Foreword Review — Fall 2012
Each year, more than fifteen thousand children in the US are diagnosed with type 1 diabetes. In that moment, their lives—and their parents’ lives—are changed forever. Diabetes affects all organ systems and can cause blindness, loss of appendages, kidney failure, and death. Parents of juvenile diabetics must be constantly vigilant, checking carbohydrate intake and blood-sugar levels and injecting insulin multiple times day and night. They must make daily life-and-death decisions, and they must train every person and organization that comes in contact with their child. Leighann Calentine’s Kids First, Diabetes Second: Tips for Parenting a Child With Type 1 Diabetes is just what the doctor ordered for parents of juvenile diabetics. It is a comprehensive, yet accessible, guide to raising a young child afflicted with this life-threatening disease.
In 2010, two years after her three-year-old daughter was diagnosed with type 1 diabetes, Calentine launched D-Mom Blog: The Sweet Life with a Diabetic Child (dmom.com). Since then, she has served as a national expert and mentor on the topic of parenting children with diabetes, including serving as an invited participant in Johnson & Johnson’s Camp Baby.
Kids First, Diabetes Second is practically organized and well written. It covers diagnosis, understanding the disease and its effects, daily treatment regimens and supplies, handling sick days, and working with school personnel, family, and friends. Calentine’s mantra—make life as normal as possible—permeates each piece of advice she gives. “Give a choice where there is a choice to be given, but not taking care of diabetes is never a choice,” she cautions. “What’s worse: letting your child have candy or dessert once in a while with your knowledge or creating a scenario where your child feels the need to sneak certain foods?”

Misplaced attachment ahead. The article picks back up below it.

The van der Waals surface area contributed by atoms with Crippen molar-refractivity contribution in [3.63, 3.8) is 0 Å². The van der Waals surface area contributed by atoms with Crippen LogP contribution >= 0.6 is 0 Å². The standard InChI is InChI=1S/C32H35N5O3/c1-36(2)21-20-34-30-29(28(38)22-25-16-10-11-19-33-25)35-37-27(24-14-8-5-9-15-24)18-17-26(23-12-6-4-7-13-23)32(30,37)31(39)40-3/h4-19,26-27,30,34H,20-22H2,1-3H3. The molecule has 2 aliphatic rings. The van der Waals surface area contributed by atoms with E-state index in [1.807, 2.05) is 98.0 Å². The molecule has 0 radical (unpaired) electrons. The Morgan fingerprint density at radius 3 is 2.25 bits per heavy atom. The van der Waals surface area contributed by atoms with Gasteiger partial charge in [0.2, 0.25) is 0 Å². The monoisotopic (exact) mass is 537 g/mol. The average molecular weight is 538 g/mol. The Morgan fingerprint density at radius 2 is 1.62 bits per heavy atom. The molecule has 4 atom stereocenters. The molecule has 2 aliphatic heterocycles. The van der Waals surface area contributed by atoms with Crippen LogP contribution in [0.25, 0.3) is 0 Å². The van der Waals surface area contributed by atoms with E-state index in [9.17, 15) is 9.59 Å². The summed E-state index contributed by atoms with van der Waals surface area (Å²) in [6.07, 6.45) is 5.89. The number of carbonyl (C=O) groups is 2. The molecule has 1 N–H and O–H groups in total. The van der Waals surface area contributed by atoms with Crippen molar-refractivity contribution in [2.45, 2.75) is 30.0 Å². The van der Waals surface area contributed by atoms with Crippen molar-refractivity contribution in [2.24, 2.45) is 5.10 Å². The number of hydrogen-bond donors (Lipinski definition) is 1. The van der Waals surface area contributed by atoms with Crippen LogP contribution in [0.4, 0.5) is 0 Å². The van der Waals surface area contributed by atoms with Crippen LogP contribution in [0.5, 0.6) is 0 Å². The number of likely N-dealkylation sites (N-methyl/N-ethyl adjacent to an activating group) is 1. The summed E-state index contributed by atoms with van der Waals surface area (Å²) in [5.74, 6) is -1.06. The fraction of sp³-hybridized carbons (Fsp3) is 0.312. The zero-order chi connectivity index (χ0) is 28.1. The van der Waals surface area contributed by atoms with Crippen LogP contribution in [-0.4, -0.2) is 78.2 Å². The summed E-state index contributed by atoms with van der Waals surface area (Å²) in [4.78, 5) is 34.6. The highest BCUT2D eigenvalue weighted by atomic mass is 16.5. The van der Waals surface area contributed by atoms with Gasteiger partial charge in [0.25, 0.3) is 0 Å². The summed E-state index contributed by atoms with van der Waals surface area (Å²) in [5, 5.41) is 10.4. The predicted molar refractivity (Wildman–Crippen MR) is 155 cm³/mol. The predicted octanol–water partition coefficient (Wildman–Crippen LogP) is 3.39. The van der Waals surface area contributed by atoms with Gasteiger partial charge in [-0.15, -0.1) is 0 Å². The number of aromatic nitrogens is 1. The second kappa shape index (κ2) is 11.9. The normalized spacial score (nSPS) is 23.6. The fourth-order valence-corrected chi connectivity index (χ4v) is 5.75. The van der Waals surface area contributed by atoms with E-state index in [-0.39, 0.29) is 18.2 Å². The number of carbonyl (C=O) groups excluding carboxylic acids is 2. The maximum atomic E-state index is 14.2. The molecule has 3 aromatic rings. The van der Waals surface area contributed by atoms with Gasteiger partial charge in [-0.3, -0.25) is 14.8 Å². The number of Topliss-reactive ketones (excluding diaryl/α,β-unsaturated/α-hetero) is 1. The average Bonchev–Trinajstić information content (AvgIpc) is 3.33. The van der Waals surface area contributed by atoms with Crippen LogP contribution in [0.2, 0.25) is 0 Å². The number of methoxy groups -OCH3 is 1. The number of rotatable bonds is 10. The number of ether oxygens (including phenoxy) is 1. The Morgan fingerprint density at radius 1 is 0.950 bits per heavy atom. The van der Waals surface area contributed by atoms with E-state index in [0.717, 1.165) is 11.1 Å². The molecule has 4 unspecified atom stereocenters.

Calentine describes how to organize information in binders for quick reference, which supplies to keep in emergency kits, how to calculate the carbohydrates in recipes, which foods to keep on hand for hyper- and hypoglycemic episodes, the advantages and disadvantages of various insulin delivery systems, and how to deal with specific supplies. “Cold long-acting insulin burns, but at room temperature it burns less … [R]oll it between your hands to quickly warm it.”
Her advice on dealing with schools and organizations, holidays, celebrations, and sports participation is excellent: ensure that someone on staff has been trained as a diabetes expert; create informational binders for the principal, teachers, school nurse, and other relevant personnel; train each person to administer insulin and to recognize the symptoms of hypo- and hyperglycemia. The key, she says, is to let the child “have fun and keep diabetes from taking center stage.” But do homework ahead of time: meet with personnel before the school year begins, visit park websites and e-mail or call their guest services office to discuss accommodations for children with diabetes.
Kids First, Diabetes Second is a detailed, easy-to-read, and comprehensive guide. This no-nonsense treasure trove belongs in the household of every parent of a child with juvenile diabetes—not stashed away on a dusty bookshelf, but in a purse or backpack, always within easy reach.